After more than four decades championing the cause of community-based health care centers that annually serve over 1 million Massachusetts residents, James W. Hunt, Jr., PhD, president and chief executive officer of the Massachusetts League of Community Health Centers (the League) on October 22 announced plans to retire at the end of December, serving in an emeritus role through June 2021.
In determining his successor, Hunt and the League's Board of Directors established a deliberative succession plan that prioritized a new leader with close ties to the communities health centers serve, and who possesses the skills, passion and commitment necessary to lead the organization into the future. Michael Curry, Esq., currently the League’s deputy CEO & general counsel, has been named the next president and CEO.
“Jim Hunt is the chief architect of some of the most important health policy, regulatory and funding initiatives impacting the Commonwealth’s most underserved and under-resourced communities over the last five decades,” said Elizabeth Browne, League board chair and CEO of Charles River Community Health in Brighton and Waltham. “From advocating for the role of health centers during state and national discussions on health reform to considering hyper local community needs, Jim has had an immeasurable impact.”
In the 40-plus years Hunt has steered the state’s health centers, they have become essential to reducing health disparities among communities of color and relied upon by the state to expand access to quality, cost-effective primary care to communities historically denied access to care. Community health centers are now found in every corner of the Commonwealth: helping patients better manage their asthma or diabetes; reducing unnecessary emergency room visits through better health outcomes; assisting residents with enrolling in health insurance programs; addressing food and housing insecurity; or providing employment and job training for local individuals.
During the pandemic, Hunt secured state and federal financial relief to stem revenue losses at health centers allowing them to remain open, treat patients and relieve pressure on hospital emergency rooms. He worked in partnership with the COVID-19 Response Command Center to stand up more than 40 COVID-19 testing sites serving close to 120 communities hardest hit by the virus since March. He also mobilized a workforce of 300 health center employees to assist the Commonwealth in contact tracing efforts.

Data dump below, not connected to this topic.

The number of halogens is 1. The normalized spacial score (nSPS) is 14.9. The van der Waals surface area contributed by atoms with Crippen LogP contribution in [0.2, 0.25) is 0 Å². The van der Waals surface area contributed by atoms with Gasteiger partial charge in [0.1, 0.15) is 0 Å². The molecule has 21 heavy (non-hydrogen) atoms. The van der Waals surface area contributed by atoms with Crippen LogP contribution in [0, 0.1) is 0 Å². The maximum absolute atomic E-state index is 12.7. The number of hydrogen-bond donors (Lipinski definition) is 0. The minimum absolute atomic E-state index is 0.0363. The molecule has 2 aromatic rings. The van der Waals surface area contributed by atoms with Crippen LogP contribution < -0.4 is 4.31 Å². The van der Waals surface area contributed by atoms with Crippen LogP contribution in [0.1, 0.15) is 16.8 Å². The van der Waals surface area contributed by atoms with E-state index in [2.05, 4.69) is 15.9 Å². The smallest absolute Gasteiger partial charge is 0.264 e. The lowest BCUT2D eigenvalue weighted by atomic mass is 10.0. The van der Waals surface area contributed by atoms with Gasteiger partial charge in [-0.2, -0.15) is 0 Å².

“Jim Hunt’s advocacy on the behalf of community health centers changed the history of how health care is delivered in this country. His name may not be a household word, but his work has given millions of Americans a better life,” said Victoria Reggie Kennedy, widow of the late Senator Edward M. Kennedy, who championed the expansion of health centers throughout the country.
“If you walk into any community health center in Massachusetts, you can feel Jim Hunt’s presence. That is because he has secured their funding, nurtured their leaders, provided capital for their buildings, and worked with their community boards and patients,” said Andrew Dreyfus, president and CEO of Blue Cross Blue Shield of Massachusetts. “Community health centers refer to their field as a ‘movement.’ For decades, Jim has led that movement, in Massachusetts and nationally.”
Curry, Hunt’s successor, is no stranger to the community health center mission and its operations; he grew up receiving care at two Boston health centers. He worked for 16 years at Blue Cross and Blue Shield of Massachusetts and served on the health care transition teams for Governor Deval Patrick and Mayor Marty Walsh; and was involved in the passage of Massachusetts Health Reform and the federal Affordable Care Act. Curry joined the League in 2008, serving as Senior Vice President of Government Affairs and Public Policy and most recently as Deputy CEO and General Counsel.
“In considering our options for a successor to Jim, we quickly realized it was not necessary to look far afield,” said Elizabeth Browne. “We have long known that Michael’s contributions to the organization are many and valuable, and Jim had the foresight to assure that Michael had every opportunity to grow in his role. In naming Michael as our next CEO, we are assuring not only a seamless transition, but an opportunity for fresh thinking and new ideas at a time of great change and challenge across all aspects of our healthcare infrastructure.”
Among service on several boards, Curry is the past president of the Boston Branch of the NAACP (2011-2016) and has over twenty years of dedicated service to the NAACP on the city, state-area conference and national levels.
“Michael is uniquely positioned to lead health centers through the next phase of health reform with an even more intentional focus on health equity,” said Hunt. “He is an outstanding leader and visionary who will expand upon the League’s local, state and national partnerships to dismantle structural racism and eliminate health disparities.”
“Jim has left an indelible mark on healthcare and invested in a pipeline of community health center leaders who are deeply vested in the mission and challenges before us,” said Michael Curry. “I’m thankful to have served under his leadership and with his mentorship.”